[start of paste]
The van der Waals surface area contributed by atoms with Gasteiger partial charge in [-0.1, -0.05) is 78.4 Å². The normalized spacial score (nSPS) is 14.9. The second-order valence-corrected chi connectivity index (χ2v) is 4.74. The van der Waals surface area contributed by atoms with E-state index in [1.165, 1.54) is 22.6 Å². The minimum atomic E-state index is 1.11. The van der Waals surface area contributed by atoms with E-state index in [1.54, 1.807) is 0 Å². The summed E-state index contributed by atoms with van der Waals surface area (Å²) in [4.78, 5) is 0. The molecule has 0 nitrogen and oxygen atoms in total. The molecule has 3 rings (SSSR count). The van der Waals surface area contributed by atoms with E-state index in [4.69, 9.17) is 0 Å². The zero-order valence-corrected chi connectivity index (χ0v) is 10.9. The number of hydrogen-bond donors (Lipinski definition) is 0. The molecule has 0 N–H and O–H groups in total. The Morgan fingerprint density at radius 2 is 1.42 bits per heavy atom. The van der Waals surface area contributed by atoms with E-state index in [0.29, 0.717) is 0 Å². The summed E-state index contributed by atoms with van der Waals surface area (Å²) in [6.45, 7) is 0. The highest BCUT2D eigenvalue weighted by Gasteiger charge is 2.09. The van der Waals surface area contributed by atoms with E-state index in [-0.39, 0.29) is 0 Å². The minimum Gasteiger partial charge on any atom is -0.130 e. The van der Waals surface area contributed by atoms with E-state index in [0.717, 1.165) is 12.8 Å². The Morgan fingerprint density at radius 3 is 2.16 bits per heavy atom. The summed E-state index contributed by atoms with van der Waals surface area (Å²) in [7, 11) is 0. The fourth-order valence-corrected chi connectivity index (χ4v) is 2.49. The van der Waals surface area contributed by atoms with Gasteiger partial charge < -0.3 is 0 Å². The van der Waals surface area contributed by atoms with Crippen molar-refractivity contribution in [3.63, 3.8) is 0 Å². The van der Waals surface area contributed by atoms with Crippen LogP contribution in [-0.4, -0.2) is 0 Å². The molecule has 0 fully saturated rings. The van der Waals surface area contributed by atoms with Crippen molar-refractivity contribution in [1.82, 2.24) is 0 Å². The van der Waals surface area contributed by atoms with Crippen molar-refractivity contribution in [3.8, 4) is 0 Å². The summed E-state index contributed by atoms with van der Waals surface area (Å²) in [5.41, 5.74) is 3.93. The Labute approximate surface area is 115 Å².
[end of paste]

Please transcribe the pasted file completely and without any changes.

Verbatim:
The van der Waals surface area contributed by atoms with Gasteiger partial charge in [-0.1, -0.05) is 78.4 Å². The normalized spacial score (nSPS) is 14.9. The second-order valence-corrected chi connectivity index (χ2v) is 4.74. The van der Waals surface area contributed by atoms with E-state index in [1.165, 1.54) is 22.6 Å². The minimum atomic E-state index is 1.11. The van der Waals surface area contributed by atoms with E-state index in [1.54, 1.807) is 0 Å². The summed E-state index contributed by atoms with van der Waals surface area (Å²) in [4.78, 5) is 0. The molecule has 0 nitrogen and oxygen atoms in total. The molecule has 3 rings (SSSR count). The van der Waals surface area contributed by atoms with E-state index in [4.69, 9.17) is 0 Å². The zero-order valence-corrected chi connectivity index (χ0v) is 10.9. The number of hydrogen-bond donors (Lipinski definition) is 0. The molecule has 0 N–H and O–H groups in total. The Morgan fingerprint density at radius 2 is 1.42 bits per heavy atom. The van der Waals surface area contributed by atoms with E-state index in [0.29, 0.717) is 0 Å². The summed E-state index contributed by atoms with van der Waals surface area (Å²) in [6.45, 7) is 0. The highest BCUT2D eigenvalue weighted by Gasteiger charge is 2.09. The van der Waals surface area contributed by atoms with E-state index in [-0.39, 0.29) is 0 Å². The minimum Gasteiger partial charge on any atom is -0.130 e. The van der Waals surface area contributed by atoms with E-state index in [0.717, 1.165) is 12.8 Å². The Morgan fingerprint density at radius 3 is 2.16 bits per heavy atom. The summed E-state index contributed by atoms with van der Waals surface area (Å²) in [7, 11) is 0. The fourth-order valence-corrected chi connectivity index (χ4v) is 2.49. The van der Waals surface area contributed by atoms with Gasteiger partial charge < -0.3 is 0 Å². The van der Waals surface area contributed by atoms with Crippen molar-refractivity contribution in [3.63, 3.8) is 0 Å². The van der Waals surface area contributed by atoms with Crippen LogP contribution in [-0.4, -0.2) is 0 Å². The molecule has 0 fully saturated rings. The van der Waals surface area contributed by atoms with Crippen molar-refractivity contribution in [1.82, 2.24) is 0 Å². The van der Waals surface area contributed by atoms with Crippen molar-refractivity contribution in [3.8, 4) is 0 Å². The summed E-state index contributed by atoms with van der Waals surface area (Å²) in [5.41, 5.74) is 3.93. The Labute approximate surface area is 115 Å².